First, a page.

Company Costs of a Product Recall: Incentives to Fix or Ignore Recall Effectiveness Problems (Summary)

October 13, 2008 — By

When I speak with consumers about possible ways to make locating recalled products easier for
manufacturers, many balk at the idea, positing that companies would never have
any incentive to improve recall effectiveness.
For these individuals, the belief is that companies would rather not do everything possible to locate and
retrieve defective products in order to avoid incurring repair and replacement
costs or stirring up media attention.

What these individuals correctly
assume is that product recalls are expensive to conduct. What they are missing, however, is that there
are many indirect expenses that may outweigh any incentives to hide or slow a recall. In my article, Company Recall Costs: Incentives to Fix or Ignore Recall Effectiveness Problems, I identify many of
the direct and indirect costs of recalls and discuss whether the influence is
likely to be positive or negative with respect to a company’s propensity to act
responsibly – that is, to do everything possible to retrieve defective products,
even if that means doing more than what the law requires.

You can read the full article by
clicking the link above. A summary of
my main points, and excerpts from my conclusion are presented here.

  • Direct costs include the cost of implementing the recall, lost inventory and reversed sales.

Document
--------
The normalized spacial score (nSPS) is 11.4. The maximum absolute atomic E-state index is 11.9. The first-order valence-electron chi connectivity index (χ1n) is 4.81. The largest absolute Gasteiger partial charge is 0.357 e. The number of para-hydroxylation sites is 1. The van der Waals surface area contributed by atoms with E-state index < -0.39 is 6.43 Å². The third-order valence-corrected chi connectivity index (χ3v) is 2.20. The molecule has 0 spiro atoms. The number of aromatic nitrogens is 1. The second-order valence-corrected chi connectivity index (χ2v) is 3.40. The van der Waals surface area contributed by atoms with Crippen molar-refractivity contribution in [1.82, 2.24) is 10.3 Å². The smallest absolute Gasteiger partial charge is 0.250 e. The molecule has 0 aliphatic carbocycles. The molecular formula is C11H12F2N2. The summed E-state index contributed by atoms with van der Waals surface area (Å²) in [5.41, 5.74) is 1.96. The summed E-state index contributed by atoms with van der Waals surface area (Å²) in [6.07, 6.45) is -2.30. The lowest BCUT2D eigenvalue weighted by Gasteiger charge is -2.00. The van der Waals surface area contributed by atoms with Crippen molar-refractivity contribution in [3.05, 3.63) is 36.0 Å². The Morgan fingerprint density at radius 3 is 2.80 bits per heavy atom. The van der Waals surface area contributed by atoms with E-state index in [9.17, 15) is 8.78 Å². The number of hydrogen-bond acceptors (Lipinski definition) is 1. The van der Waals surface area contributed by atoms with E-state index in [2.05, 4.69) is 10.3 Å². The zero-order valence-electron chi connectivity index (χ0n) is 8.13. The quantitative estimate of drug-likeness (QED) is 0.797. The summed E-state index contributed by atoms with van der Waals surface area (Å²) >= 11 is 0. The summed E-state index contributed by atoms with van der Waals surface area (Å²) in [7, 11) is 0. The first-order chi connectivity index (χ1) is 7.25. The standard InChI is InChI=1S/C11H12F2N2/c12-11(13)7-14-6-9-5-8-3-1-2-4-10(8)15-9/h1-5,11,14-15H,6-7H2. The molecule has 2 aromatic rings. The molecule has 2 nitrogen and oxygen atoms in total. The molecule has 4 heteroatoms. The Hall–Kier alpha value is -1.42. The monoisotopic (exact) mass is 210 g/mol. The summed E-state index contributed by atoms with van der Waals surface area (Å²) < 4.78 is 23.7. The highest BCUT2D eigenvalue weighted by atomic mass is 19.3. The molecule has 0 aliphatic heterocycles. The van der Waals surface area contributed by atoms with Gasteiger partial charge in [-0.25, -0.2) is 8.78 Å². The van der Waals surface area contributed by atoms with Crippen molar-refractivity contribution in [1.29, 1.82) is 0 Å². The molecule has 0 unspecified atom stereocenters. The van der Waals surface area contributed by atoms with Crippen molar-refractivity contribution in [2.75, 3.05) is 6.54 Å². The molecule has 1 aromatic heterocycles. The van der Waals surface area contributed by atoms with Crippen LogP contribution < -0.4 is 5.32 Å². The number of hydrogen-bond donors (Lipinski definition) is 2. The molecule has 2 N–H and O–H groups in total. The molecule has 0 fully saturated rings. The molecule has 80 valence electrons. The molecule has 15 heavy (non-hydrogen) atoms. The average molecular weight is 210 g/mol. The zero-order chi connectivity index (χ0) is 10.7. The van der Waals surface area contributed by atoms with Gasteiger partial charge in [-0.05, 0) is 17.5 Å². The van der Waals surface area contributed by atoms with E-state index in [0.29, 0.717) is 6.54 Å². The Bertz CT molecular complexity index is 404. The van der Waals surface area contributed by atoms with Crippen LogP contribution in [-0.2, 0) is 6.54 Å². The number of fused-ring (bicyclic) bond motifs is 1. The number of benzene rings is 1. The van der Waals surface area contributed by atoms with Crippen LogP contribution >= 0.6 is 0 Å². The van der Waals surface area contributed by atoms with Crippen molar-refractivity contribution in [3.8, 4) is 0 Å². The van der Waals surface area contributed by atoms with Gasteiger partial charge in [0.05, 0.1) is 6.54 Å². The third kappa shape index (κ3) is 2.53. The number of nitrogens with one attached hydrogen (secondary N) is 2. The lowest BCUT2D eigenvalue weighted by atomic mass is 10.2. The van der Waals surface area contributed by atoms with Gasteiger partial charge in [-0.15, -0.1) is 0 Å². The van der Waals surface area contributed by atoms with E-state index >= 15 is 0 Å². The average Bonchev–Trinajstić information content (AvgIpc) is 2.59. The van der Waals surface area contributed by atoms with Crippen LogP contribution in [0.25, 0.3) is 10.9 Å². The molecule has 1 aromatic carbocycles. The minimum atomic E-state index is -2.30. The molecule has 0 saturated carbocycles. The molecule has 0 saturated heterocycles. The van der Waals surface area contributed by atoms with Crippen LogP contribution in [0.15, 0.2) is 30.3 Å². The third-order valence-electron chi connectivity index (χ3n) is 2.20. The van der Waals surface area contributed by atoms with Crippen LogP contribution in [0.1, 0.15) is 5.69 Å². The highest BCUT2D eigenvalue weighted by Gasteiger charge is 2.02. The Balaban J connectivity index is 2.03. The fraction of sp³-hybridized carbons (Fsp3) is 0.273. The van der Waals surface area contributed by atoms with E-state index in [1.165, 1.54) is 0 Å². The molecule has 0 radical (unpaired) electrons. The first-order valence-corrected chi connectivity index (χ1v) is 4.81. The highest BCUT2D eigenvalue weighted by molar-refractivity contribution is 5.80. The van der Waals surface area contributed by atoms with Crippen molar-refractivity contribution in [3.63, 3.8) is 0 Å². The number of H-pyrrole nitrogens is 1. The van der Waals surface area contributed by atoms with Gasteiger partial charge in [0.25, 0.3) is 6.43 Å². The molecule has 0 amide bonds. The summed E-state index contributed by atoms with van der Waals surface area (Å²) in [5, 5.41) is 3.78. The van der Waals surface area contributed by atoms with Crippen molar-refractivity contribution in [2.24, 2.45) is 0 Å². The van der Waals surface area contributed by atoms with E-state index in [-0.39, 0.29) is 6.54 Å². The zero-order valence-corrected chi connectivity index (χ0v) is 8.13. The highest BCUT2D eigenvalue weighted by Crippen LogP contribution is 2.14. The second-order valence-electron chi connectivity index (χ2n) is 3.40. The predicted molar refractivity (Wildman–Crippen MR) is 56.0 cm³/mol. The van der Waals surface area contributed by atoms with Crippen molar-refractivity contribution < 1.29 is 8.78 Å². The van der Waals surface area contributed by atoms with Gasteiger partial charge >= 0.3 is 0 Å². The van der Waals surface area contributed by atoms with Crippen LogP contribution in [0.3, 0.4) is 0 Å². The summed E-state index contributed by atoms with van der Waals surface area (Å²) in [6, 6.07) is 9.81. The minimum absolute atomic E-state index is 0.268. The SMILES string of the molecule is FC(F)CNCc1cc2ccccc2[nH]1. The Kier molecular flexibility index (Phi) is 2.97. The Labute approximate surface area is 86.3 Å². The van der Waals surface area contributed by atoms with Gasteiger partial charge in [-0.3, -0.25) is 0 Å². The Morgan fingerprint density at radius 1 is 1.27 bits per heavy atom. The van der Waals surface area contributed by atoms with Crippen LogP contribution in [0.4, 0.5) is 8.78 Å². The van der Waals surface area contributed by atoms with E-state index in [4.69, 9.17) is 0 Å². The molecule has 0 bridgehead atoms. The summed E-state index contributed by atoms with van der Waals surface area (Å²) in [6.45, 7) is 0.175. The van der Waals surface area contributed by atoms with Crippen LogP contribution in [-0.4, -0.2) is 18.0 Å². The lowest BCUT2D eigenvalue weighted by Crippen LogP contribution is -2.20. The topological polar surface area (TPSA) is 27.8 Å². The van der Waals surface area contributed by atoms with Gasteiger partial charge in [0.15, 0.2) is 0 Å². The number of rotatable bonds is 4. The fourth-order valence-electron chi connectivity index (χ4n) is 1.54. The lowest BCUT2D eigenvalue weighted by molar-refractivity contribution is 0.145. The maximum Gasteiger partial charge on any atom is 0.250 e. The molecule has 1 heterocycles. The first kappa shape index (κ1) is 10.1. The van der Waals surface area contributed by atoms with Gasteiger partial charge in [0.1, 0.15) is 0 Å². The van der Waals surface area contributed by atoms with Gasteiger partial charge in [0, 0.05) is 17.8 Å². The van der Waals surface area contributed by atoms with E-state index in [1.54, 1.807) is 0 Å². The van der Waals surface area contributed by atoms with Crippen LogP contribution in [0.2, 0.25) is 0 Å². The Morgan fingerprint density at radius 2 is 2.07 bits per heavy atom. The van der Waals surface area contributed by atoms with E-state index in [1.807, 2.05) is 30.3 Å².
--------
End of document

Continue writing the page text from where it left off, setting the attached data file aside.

• Direct costs tend to increase as recall
    effectiveness increases.
  • Indirect costs include government
    fines, product liability claims and lost future sales; the last of which is driven by brand-image and Corporate Social Responsibility (CSR) effects.
  • Indirect costs tend to decrease as recall
    effectiveness increases.

Company Recall Costs and Incentives

The chart above summarizes recall
costs and whether each carries a positive or negative incentive for companies
to ensure the recall is effective. Although
quantifying these cost incentives is difficult and goes beyond the scope of the
paper, I do offer this small bit of analysis:

Mattel cost pie PNGMattel Stock PricesIn the fall of 2007 Mattel faced
several recalls in a short period of time due to loose magnets and lead paint
violations. Even though the fraction of
Mattel’s products that were affected was very small, the company suffered
significant impact on its stock price.
Given that Mattel had $5.5 billion in annual sales at the time, and
that the then-current direct recall costs were only $69 million, something else
must have been driving the bulk of the impact.[1] Shareholders and analysts were building in
expectations regarding the recalls’ impact on Mattel’s future sales, which are captured
in direct costs.

Therefore, while it may seem
counterintuitive, when all costs are considered, companies have an incentive to
implement the most effective recalls possible; that incentive being improved
financial performance. It may be the case that companies that do
not go the extra mile to locate defective products and communicate with
consumers quickly are budget constrained, but more likely they are too focused on direct costs.

[1] Mattel 10-Q, September, 2007

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